Sunday, January 14, 2018

Color Testing and the New Painting

In my last post, I talked about a new painting on my easel.  One of the things I want to work on is color mixing.  The impetus came from researching Jeremy Lipking's process.  I had noticed that his colors were beautifully muted without going into mud.  That's not an easy thing to do.  Several people who have taken workshops with him have made blog posts about his processes.  As it turns out, his palette is pretty basic with almost no unusual colors.  One notable difference is that he does not use earth colors (the umbers, siennas, and yellow ochre) because, he says, they go to mud very quickly.  That being said, he apparently does use burnt Sienna on occasion, plus a couple of reds that could be considered earth tones, depending on how they're prepared by the paint maker.

So with this painting, I thought I'd use a very limited palette and use them to mix a range of grays and muted colors.  Today, in the studio, I put that plan into action.  I put some ultramarine blue, cadmium yellow medium, cadmium red light, and Flemish white (a lead white) on the palette.  Then I mixed up a range of cool and warm grays, then some cooler and warmer skin tones.  Here's how the process looked:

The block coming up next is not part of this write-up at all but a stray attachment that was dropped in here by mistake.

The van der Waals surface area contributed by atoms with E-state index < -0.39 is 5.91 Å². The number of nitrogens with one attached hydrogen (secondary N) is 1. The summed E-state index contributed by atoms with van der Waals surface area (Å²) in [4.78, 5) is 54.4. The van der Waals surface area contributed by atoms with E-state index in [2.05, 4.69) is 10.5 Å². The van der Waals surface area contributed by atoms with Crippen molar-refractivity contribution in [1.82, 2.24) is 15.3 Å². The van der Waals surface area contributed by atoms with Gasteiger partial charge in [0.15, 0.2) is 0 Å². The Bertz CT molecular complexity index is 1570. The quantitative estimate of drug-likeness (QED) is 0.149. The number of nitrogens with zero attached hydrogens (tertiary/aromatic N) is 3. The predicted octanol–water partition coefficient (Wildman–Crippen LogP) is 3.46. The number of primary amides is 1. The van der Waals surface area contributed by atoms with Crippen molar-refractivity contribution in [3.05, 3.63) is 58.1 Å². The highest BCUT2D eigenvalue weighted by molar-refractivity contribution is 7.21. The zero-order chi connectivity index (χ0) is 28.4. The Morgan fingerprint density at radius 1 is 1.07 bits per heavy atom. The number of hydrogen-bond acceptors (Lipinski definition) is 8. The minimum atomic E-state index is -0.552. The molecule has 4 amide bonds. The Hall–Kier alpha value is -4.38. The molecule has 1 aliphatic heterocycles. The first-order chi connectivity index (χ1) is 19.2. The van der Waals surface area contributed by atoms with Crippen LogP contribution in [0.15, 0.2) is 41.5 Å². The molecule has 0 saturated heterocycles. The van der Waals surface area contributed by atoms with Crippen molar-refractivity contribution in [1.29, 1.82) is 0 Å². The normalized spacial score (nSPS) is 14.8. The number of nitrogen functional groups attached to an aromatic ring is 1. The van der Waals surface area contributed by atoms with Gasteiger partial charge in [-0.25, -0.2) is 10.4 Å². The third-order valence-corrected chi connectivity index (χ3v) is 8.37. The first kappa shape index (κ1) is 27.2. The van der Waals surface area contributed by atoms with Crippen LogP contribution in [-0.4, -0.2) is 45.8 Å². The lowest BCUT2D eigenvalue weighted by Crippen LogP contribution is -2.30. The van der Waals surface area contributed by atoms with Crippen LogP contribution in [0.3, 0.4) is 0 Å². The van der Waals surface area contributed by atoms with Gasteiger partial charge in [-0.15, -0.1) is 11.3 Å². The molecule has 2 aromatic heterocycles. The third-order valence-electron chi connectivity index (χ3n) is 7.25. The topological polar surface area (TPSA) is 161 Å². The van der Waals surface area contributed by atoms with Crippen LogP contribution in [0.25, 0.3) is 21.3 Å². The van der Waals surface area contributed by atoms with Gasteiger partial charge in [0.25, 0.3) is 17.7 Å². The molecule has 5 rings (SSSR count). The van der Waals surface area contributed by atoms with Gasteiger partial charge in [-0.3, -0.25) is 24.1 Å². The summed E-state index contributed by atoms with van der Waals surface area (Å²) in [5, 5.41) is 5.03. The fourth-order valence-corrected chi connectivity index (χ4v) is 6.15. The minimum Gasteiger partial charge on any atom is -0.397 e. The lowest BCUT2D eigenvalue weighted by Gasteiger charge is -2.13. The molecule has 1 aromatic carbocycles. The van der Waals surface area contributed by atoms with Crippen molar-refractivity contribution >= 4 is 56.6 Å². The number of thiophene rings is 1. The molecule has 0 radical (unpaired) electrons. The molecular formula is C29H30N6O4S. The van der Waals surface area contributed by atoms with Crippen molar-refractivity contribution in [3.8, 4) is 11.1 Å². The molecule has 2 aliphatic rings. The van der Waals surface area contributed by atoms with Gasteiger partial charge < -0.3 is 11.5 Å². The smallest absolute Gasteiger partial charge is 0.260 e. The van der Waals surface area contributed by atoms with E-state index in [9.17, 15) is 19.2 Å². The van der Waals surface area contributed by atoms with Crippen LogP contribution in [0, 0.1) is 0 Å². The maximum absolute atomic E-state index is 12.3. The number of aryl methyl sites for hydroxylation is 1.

There were more sheets, but you get the idea.  I'm seeing a nice range of cool and warm grays, nice muted greens, and some good skin tones.  Some of the mixtures gave a dark brown and I was even able to come up with one that was close to burnt Sienna.  No blacks, though.  Ultramarine blue and cad red will give a very dark muted purple, but as soon as you add a bit of yellow to the mixture, it gets lighter.

The next step was to apply some of these colors to the new painting.  I started on the face, since that's the focus, and laid in what will probably be the first of several layers.  Here's a detail of how it looks right now:


This is a fun challenge.  I'm excited to see what happens with it next.  I'll let you in on a secret: I have no idea how it'll turn out!

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